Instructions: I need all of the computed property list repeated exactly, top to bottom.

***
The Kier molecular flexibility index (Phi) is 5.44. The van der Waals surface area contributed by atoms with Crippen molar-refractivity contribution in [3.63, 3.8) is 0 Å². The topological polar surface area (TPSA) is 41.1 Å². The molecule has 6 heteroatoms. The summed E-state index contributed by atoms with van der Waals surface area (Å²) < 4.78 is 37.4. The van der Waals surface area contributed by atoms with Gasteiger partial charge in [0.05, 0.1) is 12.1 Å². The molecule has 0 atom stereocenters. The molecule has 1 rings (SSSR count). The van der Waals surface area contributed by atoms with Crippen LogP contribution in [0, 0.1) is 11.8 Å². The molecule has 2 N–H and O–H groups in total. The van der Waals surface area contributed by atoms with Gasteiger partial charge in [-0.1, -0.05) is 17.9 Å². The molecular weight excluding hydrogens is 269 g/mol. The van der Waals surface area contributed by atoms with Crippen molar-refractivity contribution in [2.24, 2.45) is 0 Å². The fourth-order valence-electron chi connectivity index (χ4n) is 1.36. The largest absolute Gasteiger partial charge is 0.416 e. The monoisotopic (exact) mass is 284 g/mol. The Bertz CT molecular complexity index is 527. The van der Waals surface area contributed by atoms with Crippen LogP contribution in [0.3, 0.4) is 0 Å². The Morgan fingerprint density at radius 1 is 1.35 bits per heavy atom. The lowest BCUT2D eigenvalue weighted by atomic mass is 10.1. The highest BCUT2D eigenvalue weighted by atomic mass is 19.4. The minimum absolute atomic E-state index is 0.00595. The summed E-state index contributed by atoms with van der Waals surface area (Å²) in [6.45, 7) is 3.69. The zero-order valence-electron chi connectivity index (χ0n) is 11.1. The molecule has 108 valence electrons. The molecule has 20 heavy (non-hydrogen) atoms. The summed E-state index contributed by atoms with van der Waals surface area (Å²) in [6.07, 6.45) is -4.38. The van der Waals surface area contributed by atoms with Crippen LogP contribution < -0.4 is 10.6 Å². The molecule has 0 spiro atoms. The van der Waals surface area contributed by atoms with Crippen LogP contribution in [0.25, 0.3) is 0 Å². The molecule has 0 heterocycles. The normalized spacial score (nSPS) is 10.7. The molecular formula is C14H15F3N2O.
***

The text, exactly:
The Kier molecular flexibility index (Phi) is 5.44. The van der Waals surface area contributed by atoms with Crippen molar-refractivity contribution in [3.63, 3.8) is 0 Å². The topological polar surface area (TPSA) is 41.1 Å². The molecule has 6 heteroatoms. The summed E-state index contributed by atoms with van der Waals surface area (Å²) < 4.78 is 37.4. The van der Waals surface area contributed by atoms with Gasteiger partial charge in [0.05, 0.1) is 12.1 Å². The molecule has 0 atom stereocenters. The molecule has 1 rings (SSSR count). The van der Waals surface area contributed by atoms with Crippen LogP contribution in [0, 0.1) is 11.8 Å². The molecule has 2 N–H and O–H groups in total. The van der Waals surface area contributed by atoms with Gasteiger partial charge in [-0.1, -0.05) is 17.9 Å². The molecular weight excluding hydrogens is 269 g/mol. The van der Waals surface area contributed by atoms with Crippen molar-refractivity contribution in [2.24, 2.45) is 0 Å². The fourth-order valence-electron chi connectivity index (χ4n) is 1.36. The largest absolute Gasteiger partial charge is 0.416 e. The monoisotopic (exact) mass is 284 g/mol. The Bertz CT molecular complexity index is 527. The van der Waals surface area contributed by atoms with Crippen LogP contribution in [0.3, 0.4) is 0 Å². The Morgan fingerprint density at radius 1 is 1.35 bits per heavy atom. The lowest BCUT2D eigenvalue weighted by atomic mass is 10.1. The highest BCUT2D eigenvalue weighted by atomic mass is 19.4. The minimum absolute atomic E-state index is 0.00595. The summed E-state index contributed by atoms with van der Waals surface area (Å²) in [6.45, 7) is 3.69. The zero-order valence-electron chi connectivity index (χ0n) is 11.1. The molecule has 108 valence electrons. The molecule has 20 heavy (non-hydrogen) atoms. The summed E-state index contributed by atoms with van der Waals surface area (Å²) in [6.07, 6.45) is -4.38. The van der Waals surface area contributed by atoms with Crippen LogP contribution < -0.4 is 10.6 Å². The molecule has 0 spiro atoms. The van der Waals surface area contributed by atoms with Crippen LogP contribution in [0.25, 0.3) is 0 Å². The molecule has 0 heterocycles. The normalized spacial score (nSPS) is 10.7. The molecular formula is C14H15F3N2O.